Keeping up with the changes: Has your compliance program been adapted to account for recent changes to U.S. export controls? (Part 2)
In addition to the many changes targeted specifically at national security concerns related to China, Russia, and Venezuela, the Bureau of Industry and Security (“BIS”) has implemented a number of additional regulatory changes with broader destination impact, including exports to Hong Kong. Some of these additional changes are described here. As noted in our prior alert, it is critical to ensure that your compliance program is keeping up with the changes.
Elimination of license exception CIV
Taking effect on June 29, 2020, BIS issued a final rule eliminating license exception CIV, which in § 740.5 of the EAR previously allowed the export of certain items controlled for National Security (NS) reasons that were destined to civil end-users in Country Group D:1 for civil end-uses. Unless a different license exception authorizes the particular export, a license from BIS is now required for all such exports. Entities should ensure that their compliance procedures have been updated so that license exception CIV will not be relied upon going forward for exports and that any required licenses are applied for in a timely manner.
Suspension of the availability of license exceptions for exports to Hong Kong when such license exceptions are not available for exports to China
Just one day later, BIS issued guidance clarifying that it was suspending the use of any license exception for the export or reexport to, or the in-country transfer within, Hong Kong where such license exception would not be available if the export, reexport, or in-country transfer involved China. This action was formalized pursuant to a rule published on July 31, 2020. In lieu of continued use of a license exception, a license must be obtained for any future such activities. Entities should ensure that their compliance programs take into account whether license exceptions continue to be available for exports or reexports to, or in-country transfers within, Hong Kong and, if not, ensure that license applications are applied for timely.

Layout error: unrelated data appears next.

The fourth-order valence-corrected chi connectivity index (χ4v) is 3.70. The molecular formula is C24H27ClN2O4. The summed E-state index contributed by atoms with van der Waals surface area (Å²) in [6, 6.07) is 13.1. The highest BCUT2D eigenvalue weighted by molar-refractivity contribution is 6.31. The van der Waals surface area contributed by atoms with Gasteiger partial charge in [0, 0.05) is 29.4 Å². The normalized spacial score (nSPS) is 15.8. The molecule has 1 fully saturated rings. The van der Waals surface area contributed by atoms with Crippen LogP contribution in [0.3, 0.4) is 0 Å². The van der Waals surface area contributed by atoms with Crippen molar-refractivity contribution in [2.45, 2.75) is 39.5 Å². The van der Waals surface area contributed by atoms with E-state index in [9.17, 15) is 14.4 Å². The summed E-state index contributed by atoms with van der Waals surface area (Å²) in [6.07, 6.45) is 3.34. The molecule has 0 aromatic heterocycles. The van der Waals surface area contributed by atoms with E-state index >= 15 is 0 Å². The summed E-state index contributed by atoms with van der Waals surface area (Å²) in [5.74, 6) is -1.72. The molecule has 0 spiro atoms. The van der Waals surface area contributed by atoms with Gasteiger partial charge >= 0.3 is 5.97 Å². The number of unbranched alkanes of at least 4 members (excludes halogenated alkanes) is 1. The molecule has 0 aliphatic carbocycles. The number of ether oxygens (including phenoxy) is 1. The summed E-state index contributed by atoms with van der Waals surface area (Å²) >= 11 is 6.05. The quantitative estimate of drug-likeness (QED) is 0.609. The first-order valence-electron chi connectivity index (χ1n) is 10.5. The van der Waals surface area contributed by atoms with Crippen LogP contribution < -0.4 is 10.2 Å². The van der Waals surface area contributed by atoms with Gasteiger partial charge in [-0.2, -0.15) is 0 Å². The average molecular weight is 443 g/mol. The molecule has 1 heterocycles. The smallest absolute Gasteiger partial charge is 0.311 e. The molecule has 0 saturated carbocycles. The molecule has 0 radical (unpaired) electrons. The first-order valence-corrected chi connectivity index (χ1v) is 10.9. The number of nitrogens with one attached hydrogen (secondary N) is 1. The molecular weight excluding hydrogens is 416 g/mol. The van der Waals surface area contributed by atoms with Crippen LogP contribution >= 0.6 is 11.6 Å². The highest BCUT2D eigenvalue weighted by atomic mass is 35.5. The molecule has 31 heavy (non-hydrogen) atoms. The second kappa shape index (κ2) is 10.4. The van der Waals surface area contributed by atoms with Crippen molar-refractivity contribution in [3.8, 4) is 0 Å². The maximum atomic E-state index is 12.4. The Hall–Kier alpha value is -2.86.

Revision to the license review policy for exports of water cannons and items controlled for Crime Control (CC) reasons
On October 6, 2020, the US Department of Commerce issued a pair of final rules revising the licensing policy for exports of water cannon systems and items controlled for Crime Control (CC) reasons. With respect to water cannons, the rule makes water cannon systems for riot or crowd control, and specially designed parts and components therefor, subject to the Crime Control (CC) reason for control, so that the license review policy for CC items will apply for export activities involving these items. Among the stated purposes of the change is to enable the US Government to more effectively control exports of water cannons to the Hong Kong Police Force. The second final rule revised the licensing policy associated with CC items to specify that BIS will consider (a) whether there is civil disorder in the country or region of destination and (b) whether there is a risk that the items will be used to engage in or enable violations or abuses of human rights, including through violations and abuses involving censorship, surveillance, detention, or excessive use of force. The rule also clarified that BIS will assess human rights considerations when making licensing determinations in connection with items subject to other reasons for control (except for items controlled for Short Supply (SS) reasons). Entities should take these additional considerations into account when preparing license applications.
This document provides a general summary and is for information/educational purposes only. It is not intended to be comprehensive, nor does it constitute legal advice. Specific legal advice should always be sought before taking or refraining from taking any action.